The Marble Orchard
by Alex Taylor
(Ig Publishing; 252 pgs., $16.95)
A prologue at a family get-together — but the small family that we’re focused on is held at arm’s length by most everyone else. The 19-year-old son sulks, wanders off, and the looseness of some important connections becomes apparent. Taylor’s novel proper begins by shifting over to a scene at a ferry, being run by that young man.
Can there be a more symbolic trade for the protagonist of a noir novel? The author knows his stuff, evidenced by his teaching credits and fistful of awards for previous shorter works. But here Taylor is aiming at an Appalachian fable in the spirit of Flannery O’Connor. The pace lets up for occasions that recall Barry Hannah’s wild ironies, but the general hue of this material is close to jet-black.
Someone will come to the landing and flag down the ferry. He’ll by all rights be a stranger, but he’ll behave with just a little too much of an air of entitlement — and at just the wrong time to get on our ferryman’s good side. An entire community’s frail balance, which had been maintained for decades without many being truly aware of their roles, is about to be upset to a degree that’s practically biblical.
Taylor loves his characters in all their strengths and weaknesses. The young man’s mother, Derna, stands out as a wonderful creation. (“A vein of stone filled the cleft of her soul and through that rough obdurate part of her there was no path that led to softer footing.”) The men surrounding this woman will be looking to grasp at things big and small. The alpha on the scene is Loat Duncan, whose way with getting what he wants isn’t too far removed from the “Big Daddy” types from similar tales. Scenes between Loat and Derna (and, to a lesser extent, some other pairings) bring out suggested depths that balance out moments of random eccentricity and some gratuitous bloodshed.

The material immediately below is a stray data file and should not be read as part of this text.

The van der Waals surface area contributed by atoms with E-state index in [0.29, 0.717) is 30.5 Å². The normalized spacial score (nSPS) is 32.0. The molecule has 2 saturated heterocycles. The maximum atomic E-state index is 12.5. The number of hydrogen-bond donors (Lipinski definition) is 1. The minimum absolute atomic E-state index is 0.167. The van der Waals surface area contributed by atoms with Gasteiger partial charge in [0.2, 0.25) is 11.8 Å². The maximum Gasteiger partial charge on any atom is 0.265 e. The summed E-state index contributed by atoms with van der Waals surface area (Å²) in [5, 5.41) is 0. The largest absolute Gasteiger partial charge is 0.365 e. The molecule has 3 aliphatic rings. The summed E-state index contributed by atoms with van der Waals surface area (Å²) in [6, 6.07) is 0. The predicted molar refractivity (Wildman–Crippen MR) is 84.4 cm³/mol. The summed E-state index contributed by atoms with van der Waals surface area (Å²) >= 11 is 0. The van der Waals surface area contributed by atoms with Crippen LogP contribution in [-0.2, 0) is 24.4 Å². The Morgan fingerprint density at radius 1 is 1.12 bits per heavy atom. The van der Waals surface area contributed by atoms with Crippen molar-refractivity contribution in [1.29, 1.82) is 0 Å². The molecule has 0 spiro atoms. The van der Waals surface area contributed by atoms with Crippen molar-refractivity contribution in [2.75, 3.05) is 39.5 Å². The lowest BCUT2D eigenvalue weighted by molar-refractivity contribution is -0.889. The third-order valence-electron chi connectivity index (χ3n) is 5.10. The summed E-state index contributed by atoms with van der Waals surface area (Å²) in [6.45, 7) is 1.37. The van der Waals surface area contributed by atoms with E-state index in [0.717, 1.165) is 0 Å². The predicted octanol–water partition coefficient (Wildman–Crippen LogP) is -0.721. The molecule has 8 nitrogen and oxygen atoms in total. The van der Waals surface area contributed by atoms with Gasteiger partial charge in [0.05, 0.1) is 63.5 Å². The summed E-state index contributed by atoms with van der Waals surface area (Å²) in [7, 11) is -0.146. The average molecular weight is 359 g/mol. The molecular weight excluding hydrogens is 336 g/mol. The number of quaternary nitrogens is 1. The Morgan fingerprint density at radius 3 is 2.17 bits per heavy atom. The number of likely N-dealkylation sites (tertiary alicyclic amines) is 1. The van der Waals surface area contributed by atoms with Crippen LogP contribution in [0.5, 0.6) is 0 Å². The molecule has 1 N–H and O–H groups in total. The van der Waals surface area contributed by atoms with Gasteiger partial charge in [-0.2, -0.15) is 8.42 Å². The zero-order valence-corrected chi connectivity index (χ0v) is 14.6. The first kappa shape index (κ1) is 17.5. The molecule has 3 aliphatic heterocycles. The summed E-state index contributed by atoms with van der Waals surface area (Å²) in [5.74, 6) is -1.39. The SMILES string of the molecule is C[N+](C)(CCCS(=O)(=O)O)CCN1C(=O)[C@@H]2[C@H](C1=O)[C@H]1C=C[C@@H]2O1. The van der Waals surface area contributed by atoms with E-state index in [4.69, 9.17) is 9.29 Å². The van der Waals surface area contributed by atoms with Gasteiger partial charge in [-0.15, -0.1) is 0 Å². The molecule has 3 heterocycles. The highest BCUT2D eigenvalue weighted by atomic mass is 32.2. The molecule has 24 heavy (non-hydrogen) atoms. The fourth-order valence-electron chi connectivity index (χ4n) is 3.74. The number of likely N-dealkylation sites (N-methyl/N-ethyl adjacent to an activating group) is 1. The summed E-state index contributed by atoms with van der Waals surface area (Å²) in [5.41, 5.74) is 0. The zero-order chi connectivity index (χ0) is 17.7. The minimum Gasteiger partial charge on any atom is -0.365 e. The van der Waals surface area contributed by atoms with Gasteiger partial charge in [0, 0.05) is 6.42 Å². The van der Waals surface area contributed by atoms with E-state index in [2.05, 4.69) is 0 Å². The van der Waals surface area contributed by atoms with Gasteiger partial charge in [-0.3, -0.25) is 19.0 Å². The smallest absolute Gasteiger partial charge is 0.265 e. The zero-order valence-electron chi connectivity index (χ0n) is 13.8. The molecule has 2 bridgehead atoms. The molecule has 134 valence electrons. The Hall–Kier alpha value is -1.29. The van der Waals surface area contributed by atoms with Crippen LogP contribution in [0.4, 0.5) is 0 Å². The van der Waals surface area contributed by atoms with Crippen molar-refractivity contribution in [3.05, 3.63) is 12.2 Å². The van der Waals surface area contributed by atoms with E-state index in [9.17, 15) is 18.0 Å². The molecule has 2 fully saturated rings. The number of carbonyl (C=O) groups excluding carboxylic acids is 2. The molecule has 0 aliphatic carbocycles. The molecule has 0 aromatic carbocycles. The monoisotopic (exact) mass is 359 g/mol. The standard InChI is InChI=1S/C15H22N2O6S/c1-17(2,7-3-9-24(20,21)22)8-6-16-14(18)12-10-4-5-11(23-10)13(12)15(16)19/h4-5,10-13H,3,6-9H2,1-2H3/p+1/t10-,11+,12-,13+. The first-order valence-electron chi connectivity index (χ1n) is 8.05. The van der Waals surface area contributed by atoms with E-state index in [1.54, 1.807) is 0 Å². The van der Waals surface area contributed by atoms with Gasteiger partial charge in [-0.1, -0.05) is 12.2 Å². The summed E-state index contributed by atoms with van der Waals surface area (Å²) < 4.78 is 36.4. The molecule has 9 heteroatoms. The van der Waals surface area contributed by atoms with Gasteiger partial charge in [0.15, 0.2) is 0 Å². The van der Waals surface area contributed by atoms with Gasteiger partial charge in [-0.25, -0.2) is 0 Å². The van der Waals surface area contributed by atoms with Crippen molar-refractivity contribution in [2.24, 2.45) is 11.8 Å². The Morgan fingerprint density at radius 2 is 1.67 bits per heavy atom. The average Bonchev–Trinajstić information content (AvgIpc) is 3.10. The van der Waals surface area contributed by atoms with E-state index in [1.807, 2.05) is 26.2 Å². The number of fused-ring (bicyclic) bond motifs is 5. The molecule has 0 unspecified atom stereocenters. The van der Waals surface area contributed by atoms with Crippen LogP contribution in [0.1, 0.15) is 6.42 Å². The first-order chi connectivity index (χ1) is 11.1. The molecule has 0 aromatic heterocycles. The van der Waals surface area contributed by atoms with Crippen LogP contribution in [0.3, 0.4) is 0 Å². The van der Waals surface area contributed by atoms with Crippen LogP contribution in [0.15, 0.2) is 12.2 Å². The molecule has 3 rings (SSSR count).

The setting of these events is a blasted and forsaken land of fields and mines that no longer deliver on earlier promise. The author has the local families clinging to superstitions that retain a connection between people and nature, and this is another device by which the story is imbued with both the specific and the universal. Days and nights in the rough — slow healing that has to be kept in hiding from ever-present threats — Taylor draws these true enough to smell and taste and leave a reader gasping.
Some of the book suffers while having to maintain its most outrageous, but not necessarily its most extreme, facets. A sharp-dressed mystery man stirs the pot of the plot at important turns (including one pinnacle of the book — a bizarre chapter involving a public demonstration of homespun medicine with a goat). But some of his role comes as a distraction from the more-realistic tensions involving family, history and laws of all sorts. The young ferryman, Beam, has spells of a peculiar narcolepsy that likewise don’t always merit its place in the pages. And the author sometimes brandishes vocabulary and far-reaching poetic summaries that prod his story when it doesn’t need the help. But considering that this is Taylor’s first work at this length, the overall reaction is anticipation for his next.